By Andrew L. Urban
In her long running appeal against her 2010 murder conviction, Hobart grandmother Sue Neill-Fraser is finding new obstacles, compounded by inaccurate reporting: a fellow prisoner, Stephen Gleeson, has been charged with perverting justice (in her favour). After his hearing on March 23, 2018, the ABC’s Edith Bevan reported that prosecutor “Mr Shapiro told the court Gleeson had a number of visitors to Risdon Prison during 2017. They included Neill-Fraser’s then lawyer Barbara Etter, filmmaker Eve Ash, private detective Colin McLaren and lawyer Jeffrey Thompson.”
Eve Ash wrote to Bevin pointing out that she had never met Gleeson, never visited him in prison. Bevan didn’t reply, but her report on the ABC website was changed to: “Mr Shapiro told the court Gleeson had a number of visitors to Risdon Prison during 2017. They included Neill-Fraser’s then lawyer Barbara Etter, private detective Colin McLaren and lawyer Jeffrey Thompson. Mr Shapiro told the court the private detective was working for documentary filmmaker Eve Ash. Ash did not personally visit Gleeson in prison.”
In which version was Mr Shapiro quoted accurately?
In her letter Ash took exception to the prosecutor’s suggestion, as reported by Bevan, that “a group of Neill-Fraser supporters ‘duped’ Stephen Gleeson. How does that happen in a maximum-security prison, riddled with cameras, microphones and guards? The insinuation being that four professionals – who have better things to do in their lives – had committed a crime. Yet, some of them didn’t know each other before the prison visits.”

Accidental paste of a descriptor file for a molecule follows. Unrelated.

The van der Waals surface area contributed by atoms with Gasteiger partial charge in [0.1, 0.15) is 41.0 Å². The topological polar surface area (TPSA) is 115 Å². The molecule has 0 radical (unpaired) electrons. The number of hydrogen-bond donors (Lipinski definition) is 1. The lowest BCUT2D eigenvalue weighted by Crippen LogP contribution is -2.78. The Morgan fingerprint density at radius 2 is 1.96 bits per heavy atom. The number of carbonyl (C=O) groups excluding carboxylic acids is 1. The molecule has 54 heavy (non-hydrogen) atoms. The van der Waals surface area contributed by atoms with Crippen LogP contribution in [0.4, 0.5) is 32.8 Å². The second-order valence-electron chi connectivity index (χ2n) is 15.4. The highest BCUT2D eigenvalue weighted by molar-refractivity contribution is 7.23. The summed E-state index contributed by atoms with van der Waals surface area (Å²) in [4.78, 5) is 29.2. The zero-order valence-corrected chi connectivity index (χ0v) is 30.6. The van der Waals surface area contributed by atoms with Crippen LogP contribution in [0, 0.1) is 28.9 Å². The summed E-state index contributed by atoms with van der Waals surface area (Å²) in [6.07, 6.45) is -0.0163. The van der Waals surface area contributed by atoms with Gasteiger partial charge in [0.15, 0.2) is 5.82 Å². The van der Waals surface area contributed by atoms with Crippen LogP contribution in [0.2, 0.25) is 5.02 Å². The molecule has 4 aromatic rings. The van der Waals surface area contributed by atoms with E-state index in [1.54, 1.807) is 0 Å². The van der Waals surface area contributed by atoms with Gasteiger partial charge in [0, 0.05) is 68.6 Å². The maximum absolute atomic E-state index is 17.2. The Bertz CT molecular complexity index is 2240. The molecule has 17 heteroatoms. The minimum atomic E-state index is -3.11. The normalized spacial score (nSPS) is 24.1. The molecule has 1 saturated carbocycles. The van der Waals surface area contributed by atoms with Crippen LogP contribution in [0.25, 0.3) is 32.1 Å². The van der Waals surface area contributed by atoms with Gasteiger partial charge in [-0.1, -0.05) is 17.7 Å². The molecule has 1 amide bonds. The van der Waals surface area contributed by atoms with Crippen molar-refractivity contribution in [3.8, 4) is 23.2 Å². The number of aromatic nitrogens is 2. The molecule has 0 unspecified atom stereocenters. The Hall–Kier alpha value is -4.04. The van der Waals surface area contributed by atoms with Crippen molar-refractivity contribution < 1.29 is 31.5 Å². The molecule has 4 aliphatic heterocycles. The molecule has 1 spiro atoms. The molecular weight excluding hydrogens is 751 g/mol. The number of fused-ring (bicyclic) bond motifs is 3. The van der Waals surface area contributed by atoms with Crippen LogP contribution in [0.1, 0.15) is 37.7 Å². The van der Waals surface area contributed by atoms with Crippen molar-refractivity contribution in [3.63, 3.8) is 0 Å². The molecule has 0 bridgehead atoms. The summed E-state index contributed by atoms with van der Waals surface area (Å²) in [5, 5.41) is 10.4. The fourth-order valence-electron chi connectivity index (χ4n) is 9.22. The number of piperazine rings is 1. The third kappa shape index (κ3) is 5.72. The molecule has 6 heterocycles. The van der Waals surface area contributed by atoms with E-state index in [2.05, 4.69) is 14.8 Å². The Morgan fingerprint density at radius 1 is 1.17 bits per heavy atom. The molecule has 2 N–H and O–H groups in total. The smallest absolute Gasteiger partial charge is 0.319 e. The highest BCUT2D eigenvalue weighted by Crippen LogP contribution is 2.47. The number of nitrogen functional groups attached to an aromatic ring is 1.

For the record, Ash pointed out that “Colin McLaren is no private detective, but a five-book author and documentary filmmaker. His trade requires him to delve deep and find the truth. As mine does!”
In her (unpublished) letter to The Editor of The Mercury, also on March 25, 2018, Eve Ash suggested that “Jack Shapiro has disgracefully stepped over the line, suggesting that visits to Stephen Gleeson were for the purpose of duping him.”
Later in her letter, Ash referred to another instance of being wrongly placed in a meeting, this time with another witness in the case: “At Sue Neill-Fraser’s leave to appeal, Darryl Coates SC was so eager to place me in a room with Meaghan Vass that he asked her a leading question, “and a person by the name of Eve Ash was there? Is that a yes?” and Meaghan Vass agreed. On the date in question I was overseas, and I have never met or spoken with Meaghan Vass.”
The leave to appeal hearing continues on June 26, 2018.